Life can be a drag

The gentle scent of cucumbers and melons wafts before her face, past the green strands of a wig topped by a red bow, past layers of makeup that smell of cool, dry powders. Her heels are aching from dancing for so long in knee-high platform boots, which are a welcome change from the previous black pumps.

Lights, blinding from overhead, fill her vision. The stage is quiet in the moment before the song starts, punctuated by occasional cheers from random audience members. Gently, the opening notes to Frozen’s “Let it Go” trickle into the silence, and Aurora Risay, the drag queen of Johnson State College, begins to dance.

Chris Austin was first introduced to the world of drag when he was 18; he was shown RuPaul’s Drag Race by his stepmother’s coworker. A seemingly inauspicious event, this would change his life forever. Now, in his senior year at Johnson State College, Austin is a full-on drag queen, the only one on campus.

But what is a drag queen? Or, for that matter, what is a drag race? In this particular context, a drag race is not a contest between high-powered cars, but rather a show by famous drag queen RuPaul.

Like any other culture out there, the culture of drag has a rather large number of facets. For instance, a drag queen is “essentially a male or male-identified person who impersonates a female, or does the feminine makeup,” said Austin. “All that fun stuff.”

Drag queens are just the tip of the iceberg in the world of drag. There are drag kings, which is a “female impersonating a male,” and bio-queens, which are biological females doing the same things as drag queens. But the list doesn’t stop there. It just keeps going with bio-kings, club kids, and even what is called the gender fuck. “[This] is basically, you don’t really know what they’re doing … gender-wise. It’s just some enigma,” said Austin.

“With drag you have a lot of free range, creativity-wise, to do whatever comes to mind,” said Austin. “Generally people are going to appreciate it, or at least someone will appreciate what you do.”
One of the first things people notice about Austin upon meeting him is the lack of eyebrows. Besides giving him a perpetually surprised expression, the lack of eyebrows does actually serve an important function in drag.

“The fun part of having no eyebrows is I get to skip the step of gluing them down, and I can draw them on wherever I want, and however arched I want them,” said Austin. “I have a big forehead, so they could go all the way up if I wanted.”

Eyebrows are just one piece of the puzzle that is Aurora. Each performance could be an entirely new and never-before-seen Aurora, from the top of the hairpiece to the soles of her preferred platform boots.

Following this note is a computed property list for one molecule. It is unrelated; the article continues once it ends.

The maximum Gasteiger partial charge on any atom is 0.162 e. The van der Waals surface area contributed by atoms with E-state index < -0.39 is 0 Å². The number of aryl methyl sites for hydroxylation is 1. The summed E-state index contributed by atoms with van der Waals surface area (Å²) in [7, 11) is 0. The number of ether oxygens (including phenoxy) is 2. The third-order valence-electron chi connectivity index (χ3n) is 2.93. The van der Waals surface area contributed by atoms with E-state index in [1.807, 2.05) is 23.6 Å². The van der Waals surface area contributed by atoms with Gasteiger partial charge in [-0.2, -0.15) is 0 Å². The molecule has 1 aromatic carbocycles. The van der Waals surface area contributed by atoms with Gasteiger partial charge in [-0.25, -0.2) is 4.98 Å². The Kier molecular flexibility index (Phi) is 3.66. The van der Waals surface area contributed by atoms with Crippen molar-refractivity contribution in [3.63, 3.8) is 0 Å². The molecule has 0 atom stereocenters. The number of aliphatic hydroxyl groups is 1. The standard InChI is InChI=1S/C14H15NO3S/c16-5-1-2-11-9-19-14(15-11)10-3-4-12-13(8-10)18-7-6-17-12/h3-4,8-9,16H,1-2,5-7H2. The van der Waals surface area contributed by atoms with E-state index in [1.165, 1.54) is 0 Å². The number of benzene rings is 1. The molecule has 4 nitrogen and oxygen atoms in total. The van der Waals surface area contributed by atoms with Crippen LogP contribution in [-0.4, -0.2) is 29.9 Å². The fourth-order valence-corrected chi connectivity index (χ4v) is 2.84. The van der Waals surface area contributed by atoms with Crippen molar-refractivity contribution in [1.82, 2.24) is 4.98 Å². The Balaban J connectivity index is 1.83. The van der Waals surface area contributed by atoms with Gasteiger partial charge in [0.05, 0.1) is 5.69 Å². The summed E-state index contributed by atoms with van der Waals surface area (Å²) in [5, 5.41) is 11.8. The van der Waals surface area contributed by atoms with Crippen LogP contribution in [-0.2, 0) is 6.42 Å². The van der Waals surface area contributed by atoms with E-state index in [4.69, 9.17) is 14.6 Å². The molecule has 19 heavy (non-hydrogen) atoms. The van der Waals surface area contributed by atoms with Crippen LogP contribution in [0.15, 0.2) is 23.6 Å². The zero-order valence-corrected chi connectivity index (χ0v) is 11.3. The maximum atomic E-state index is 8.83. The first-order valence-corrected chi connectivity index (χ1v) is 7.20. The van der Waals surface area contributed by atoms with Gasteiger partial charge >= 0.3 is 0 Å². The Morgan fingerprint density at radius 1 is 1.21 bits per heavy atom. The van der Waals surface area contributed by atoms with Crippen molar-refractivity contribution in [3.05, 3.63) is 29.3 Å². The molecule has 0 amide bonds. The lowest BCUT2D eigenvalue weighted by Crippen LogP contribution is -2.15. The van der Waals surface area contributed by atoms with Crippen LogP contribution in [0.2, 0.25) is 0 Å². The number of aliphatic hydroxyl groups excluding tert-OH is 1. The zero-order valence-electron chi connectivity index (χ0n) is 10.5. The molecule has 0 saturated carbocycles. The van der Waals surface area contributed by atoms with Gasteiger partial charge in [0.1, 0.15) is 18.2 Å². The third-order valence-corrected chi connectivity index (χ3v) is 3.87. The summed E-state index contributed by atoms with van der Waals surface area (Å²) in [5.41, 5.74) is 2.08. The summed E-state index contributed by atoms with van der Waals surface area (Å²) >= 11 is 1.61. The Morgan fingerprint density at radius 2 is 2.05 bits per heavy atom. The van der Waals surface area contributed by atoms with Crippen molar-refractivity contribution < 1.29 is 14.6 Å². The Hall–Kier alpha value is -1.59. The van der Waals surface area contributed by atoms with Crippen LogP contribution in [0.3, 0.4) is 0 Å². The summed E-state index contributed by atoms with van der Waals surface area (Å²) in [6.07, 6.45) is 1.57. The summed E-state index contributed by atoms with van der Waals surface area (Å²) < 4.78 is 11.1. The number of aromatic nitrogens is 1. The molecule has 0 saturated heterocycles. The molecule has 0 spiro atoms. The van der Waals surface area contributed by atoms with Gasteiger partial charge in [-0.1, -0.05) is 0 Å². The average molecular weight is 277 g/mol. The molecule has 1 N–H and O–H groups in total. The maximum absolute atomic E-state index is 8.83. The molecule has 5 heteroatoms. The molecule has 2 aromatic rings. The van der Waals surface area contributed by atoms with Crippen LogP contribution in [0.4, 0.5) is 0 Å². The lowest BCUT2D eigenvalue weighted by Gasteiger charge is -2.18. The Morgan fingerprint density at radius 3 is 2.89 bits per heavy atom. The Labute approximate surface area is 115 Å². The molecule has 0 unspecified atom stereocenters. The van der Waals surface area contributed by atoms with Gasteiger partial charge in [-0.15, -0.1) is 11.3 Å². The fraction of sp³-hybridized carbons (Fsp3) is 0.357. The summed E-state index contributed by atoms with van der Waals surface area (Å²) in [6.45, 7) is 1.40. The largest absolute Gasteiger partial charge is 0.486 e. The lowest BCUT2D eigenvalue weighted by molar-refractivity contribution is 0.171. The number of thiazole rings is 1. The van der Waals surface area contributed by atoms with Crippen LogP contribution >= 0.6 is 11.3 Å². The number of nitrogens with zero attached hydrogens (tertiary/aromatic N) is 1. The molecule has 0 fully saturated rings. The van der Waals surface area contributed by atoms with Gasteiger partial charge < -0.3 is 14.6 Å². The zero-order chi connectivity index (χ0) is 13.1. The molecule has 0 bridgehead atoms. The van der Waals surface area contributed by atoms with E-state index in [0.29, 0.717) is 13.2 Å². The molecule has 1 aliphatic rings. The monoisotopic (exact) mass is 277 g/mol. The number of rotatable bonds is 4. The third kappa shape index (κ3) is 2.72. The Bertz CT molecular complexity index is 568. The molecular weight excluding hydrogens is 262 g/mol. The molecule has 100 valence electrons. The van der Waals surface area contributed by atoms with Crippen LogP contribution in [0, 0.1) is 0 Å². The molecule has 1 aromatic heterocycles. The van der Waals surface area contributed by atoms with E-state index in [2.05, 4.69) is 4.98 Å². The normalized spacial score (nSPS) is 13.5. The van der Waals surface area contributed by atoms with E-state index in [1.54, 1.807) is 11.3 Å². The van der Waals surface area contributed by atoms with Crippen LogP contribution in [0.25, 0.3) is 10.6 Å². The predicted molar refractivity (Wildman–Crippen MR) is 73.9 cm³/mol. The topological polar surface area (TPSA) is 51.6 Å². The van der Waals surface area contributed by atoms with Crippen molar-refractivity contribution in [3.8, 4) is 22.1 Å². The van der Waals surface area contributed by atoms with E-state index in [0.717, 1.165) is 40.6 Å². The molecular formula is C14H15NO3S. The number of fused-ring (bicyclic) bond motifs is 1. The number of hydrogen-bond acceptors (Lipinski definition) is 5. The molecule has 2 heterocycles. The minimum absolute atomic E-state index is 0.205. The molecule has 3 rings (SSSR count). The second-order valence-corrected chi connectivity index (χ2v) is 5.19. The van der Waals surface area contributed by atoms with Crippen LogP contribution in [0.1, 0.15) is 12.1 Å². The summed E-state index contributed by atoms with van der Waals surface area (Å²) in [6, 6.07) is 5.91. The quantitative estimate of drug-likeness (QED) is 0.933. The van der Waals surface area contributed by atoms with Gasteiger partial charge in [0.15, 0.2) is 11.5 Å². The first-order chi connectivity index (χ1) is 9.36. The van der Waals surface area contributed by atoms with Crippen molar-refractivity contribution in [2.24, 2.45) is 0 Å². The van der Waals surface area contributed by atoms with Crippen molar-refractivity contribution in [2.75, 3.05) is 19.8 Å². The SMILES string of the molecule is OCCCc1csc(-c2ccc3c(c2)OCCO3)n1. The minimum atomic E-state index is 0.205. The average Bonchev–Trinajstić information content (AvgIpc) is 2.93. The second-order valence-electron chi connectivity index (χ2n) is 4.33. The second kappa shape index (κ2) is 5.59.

Another one of the most important pieces of drag is the stage name that the performers go by. The name chosen by Austin holds meaning for a variety of reasons, both personal and otherwise.

“My stage name is Aurora Risay,” said Austin. “I came up with that because for the longest time I’ve been telling people, ‘if I ever have children, my firstborn daughter I wanted to name her Aurora Rose,’ because I love the name Aurora. It’s really pretty and reminds everybody of sleeping beauty. And Rose is my grandmother’s name, on my mom’s side. I tend to go a little to the darker side with my style and everything; some would say it’s a little Goth. So I wanted my name to have a little of that in it, and not be too pretty. I was looking up on the Internet different ways to say a name that meant ‘black rose’ or something. And I actually found ‘Risay,’ which is a Muslim boy’s name for black rose. It had a nice ring to it, so there you go.”

When Austin says that he is the only drag queen on the JSC campus, that isn’t him using hyperbole. While there may be others at JSC who dabble in makeup, or experiment with some of the bolder fashion choices out there, Austin takes it to another level entirely.

“When I or others say that I am the only queen on campus, it pretty much means that no one else on campus does what I do,” said Austin. “No one else on campus has the amount of makeup, wigs, outfits, shoes, tights, and the like that I do — except for maybe a few cosplay folks!”

There is a possibility that JSC will be seeing more queens in the future. “Many students have expressed interest in trying out drag and wanting to learn from me,” said Austin.

“I was intrigued when I saw RuPaul’s Drag Race but I wasn’t sure if it was right for me,” said Austin. “I thought it would be fun to kind of play around in it a bit, and my at-the-time boyfriend was a drag queen. [He] hadn’t really performed or anything; he was a little too young, but was playing around with makeup and showed me the ropes a little bit with that.”

But getting into drag isn’t just a matter of slapping on some makeup, a wig, and an outfit and going out to perform a show. It is an entire lifestyle, which can and does affect almost everything in Austin’s life.